REVIEW by John Barnie

NWR Issue r26

Up Top: From Lunatic Asylum to Community Care: A Century of the Mid Wales Mental Hospital

by Hugh Purcell, with Margaret Percy

One of my most vivid memories as a child growing up in Abergavenny in the 1940s is of Pen-y-val Asylum which towered the other side of the River Gavenny at the bottom of our street. The tall windows were all barred, and there was a high retaining wall. From a neighbour’s front garden it was possible to look over that wall into an exercise yard where prisoners (as a six- or seven-year-old I thought of the patients as prisoners) walked to and fro in their grey dress, some talking to themselves, others screaming or moaning, others sitting listlessly on the benches of a shelter. This scene made a deep impression on me, so isolated, so different from my own world. It was a brooding place of fear that was always there when you played in the street.

By the beginning of the twentieth century, Pen-y-val had reached capacity, and in 1903, the Brecknock and Radnor Joint Asylum was opened at Talgarth, the other side of the Black Mountains, to relieve the pressure. Hugh Purcell, together with photographer Margaret Percy, spent several years researching the history of the Talgarth hospital from its foundation to its closure in 2000. In the process, he interviewed former staff and scoured county archives and archives as far away a London, a significant number of which have never been accessed before. The result is a fine history of ‘Up Top’ as the hospital was known in the village, which is illustrated by well chosen and well reproduced period photographs.

Like Pen-y-Val, Talgarth hospital was designed to be as self-sufficient as possible, with its own power supply, heating system, water supply; its own butcher, baker, tailor, carpenter etc; and a farm which grew most of the produce consumed by patients and staff. Patients who were capable, helped on the farm and in the gardens as an early form of occupational therapy, and since many patients came from rural backgrounds, they had useful skills.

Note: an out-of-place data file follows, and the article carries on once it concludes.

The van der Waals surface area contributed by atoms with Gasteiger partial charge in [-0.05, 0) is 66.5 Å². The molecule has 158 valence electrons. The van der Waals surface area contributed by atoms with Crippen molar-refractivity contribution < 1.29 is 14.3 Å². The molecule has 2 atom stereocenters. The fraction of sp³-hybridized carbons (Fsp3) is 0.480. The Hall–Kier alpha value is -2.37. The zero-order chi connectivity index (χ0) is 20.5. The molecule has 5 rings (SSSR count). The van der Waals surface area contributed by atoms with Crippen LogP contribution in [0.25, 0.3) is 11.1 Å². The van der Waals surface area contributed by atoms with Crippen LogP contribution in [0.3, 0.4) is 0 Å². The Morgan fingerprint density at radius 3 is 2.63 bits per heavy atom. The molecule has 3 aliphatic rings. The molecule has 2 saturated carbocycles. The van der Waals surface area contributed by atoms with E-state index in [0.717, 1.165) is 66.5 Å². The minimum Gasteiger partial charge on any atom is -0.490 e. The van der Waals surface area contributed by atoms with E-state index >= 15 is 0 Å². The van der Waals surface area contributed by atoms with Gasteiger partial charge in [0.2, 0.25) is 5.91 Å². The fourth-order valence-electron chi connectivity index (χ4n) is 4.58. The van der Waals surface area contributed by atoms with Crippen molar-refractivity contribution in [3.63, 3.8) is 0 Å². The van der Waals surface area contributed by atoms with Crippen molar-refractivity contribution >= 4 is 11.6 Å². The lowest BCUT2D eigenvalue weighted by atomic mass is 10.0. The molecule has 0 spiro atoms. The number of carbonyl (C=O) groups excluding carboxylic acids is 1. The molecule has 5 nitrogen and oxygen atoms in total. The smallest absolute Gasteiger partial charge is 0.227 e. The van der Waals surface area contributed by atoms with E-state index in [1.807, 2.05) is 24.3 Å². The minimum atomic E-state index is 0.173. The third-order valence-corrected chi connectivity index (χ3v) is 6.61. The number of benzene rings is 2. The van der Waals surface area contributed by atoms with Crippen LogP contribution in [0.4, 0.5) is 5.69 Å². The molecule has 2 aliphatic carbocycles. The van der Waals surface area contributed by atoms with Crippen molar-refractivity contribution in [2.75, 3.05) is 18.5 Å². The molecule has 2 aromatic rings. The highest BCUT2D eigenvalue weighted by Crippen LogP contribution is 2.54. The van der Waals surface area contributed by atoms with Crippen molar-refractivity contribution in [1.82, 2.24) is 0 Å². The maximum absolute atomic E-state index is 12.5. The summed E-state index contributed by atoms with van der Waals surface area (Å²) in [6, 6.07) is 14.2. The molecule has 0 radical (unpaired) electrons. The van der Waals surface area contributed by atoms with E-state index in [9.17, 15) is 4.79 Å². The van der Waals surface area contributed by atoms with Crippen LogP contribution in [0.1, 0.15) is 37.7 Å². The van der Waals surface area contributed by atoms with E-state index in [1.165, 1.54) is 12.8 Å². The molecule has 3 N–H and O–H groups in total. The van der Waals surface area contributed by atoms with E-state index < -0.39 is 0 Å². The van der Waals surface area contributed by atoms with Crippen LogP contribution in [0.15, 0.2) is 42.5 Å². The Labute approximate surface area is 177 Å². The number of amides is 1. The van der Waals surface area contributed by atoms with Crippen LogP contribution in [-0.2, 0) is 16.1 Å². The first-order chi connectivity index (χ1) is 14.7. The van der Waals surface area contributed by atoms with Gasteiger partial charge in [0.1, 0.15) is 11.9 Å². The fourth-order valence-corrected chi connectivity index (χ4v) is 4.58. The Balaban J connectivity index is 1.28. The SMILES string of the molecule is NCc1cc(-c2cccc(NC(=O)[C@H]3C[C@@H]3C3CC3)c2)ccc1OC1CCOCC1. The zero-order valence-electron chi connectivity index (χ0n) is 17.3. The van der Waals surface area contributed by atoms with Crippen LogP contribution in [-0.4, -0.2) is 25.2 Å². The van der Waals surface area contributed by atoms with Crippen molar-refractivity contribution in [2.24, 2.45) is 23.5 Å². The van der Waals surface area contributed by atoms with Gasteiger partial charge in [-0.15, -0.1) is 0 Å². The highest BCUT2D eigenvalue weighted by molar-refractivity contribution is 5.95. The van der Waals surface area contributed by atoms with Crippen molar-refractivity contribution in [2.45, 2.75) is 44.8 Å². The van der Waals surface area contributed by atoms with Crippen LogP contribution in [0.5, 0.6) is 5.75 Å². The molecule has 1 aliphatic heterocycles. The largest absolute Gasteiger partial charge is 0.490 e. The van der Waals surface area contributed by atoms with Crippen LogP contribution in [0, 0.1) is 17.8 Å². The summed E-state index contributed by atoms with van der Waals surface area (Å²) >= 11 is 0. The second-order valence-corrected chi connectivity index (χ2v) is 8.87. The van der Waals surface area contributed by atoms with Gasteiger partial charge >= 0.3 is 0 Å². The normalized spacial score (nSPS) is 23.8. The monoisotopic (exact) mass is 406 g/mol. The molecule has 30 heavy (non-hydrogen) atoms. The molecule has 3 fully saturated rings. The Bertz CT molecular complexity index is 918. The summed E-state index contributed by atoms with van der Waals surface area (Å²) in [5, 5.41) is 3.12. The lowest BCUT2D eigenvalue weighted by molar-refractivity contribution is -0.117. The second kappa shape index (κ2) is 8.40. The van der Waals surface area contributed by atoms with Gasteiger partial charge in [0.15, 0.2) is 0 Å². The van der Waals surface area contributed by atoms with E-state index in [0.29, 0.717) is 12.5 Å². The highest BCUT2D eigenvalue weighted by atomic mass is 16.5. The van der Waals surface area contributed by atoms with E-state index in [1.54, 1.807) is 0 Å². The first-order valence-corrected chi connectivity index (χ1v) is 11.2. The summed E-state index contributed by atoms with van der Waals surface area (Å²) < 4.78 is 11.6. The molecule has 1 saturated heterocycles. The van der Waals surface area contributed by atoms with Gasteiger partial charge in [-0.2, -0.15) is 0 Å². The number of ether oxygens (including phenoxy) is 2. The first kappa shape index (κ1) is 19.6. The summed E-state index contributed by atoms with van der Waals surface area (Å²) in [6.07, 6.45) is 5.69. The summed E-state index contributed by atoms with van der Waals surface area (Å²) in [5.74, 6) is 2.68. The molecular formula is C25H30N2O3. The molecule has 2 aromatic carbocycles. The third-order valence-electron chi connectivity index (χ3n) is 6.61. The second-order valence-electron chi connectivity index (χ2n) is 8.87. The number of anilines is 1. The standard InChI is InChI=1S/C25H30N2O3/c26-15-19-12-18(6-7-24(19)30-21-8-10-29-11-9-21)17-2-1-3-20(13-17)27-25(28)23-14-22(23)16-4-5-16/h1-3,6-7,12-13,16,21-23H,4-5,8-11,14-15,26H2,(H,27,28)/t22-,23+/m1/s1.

Because of its rural location, most of the staff, doctors aside, came from Talgarth, and for a century it was the most important source of employment in the area, the hub, in fact, of the town’s economy. Up Top tracks this symbiotic relationship across the decades, as well as the ways in which treatment of patients changed with changing fashions in psychiatric theory and practice. In this way, it is both a contribution to local history and a history-in-miniature of mental health provision in the last century.

The First World War came to the hospital in the form of shell-shocked soldiers; the Second affected it more profoundly in that a large part of the hospital became Camp 234, housing POWs from Germany and Italy who had a variety of mental health problems, including many affected by what we would now call post-traumatic stress disorder. British troops were treated there as well, and many civilian patients were moved to other hospitals to accommodate this influx of military casualties.

Hugh Purcell chronicles changes in treatment, some of which, while no doubt well intentioned, seem barbaric now, such as frontal leucotomy, severing the frontal lobes from the rest of the brain, which, more often than not, left patients infantilised. Not much better, in my opinion, was/is electroconvulsive therapy (ECT) which calmed down agitated schizophrenics and manic-depressive, but at the expense of short-term memory loss and listlessness. Some of the ‘wonder drugs’ of that period had similar effects. A manic depressive I knew in Abergavenny came to dread ECT, though he was subjected to it on a number of occasions. It repressed his symptoms, but neither that nor drugs affected a cure. And perhaps that is one of the lessons of Up Top – that psychiatric medicine is fashion-driven and, despite its increasing sophistication in the latter half of the twentieth century, crude and rarely more than a holding mechanism for patients with severe mental illness.

In the end, the Mid Wales Hospital succumbed to changed thinking about mental ill-health. From the 1960s there was a drive to treat as many patients as possible at out-patient centres, with stress on ‘care in the community’. A major problem at Talgarth had always been the number of bedridden elderly patients with dementia, and increasingly it was felt that a psychiatric hospital was not a suitable last home for them. Gradually the Mid Wales was run down until finally it was closed, with consequences for the people of Talgarth socially and economically. Today, the buildings of the Mid Wales are falling into ruin.

Up Top is a model history of its kind, and a deeply moving one.

John Barnie’s latest book is a collection of poems, Departure Lounge, published this year by Cinnamon.

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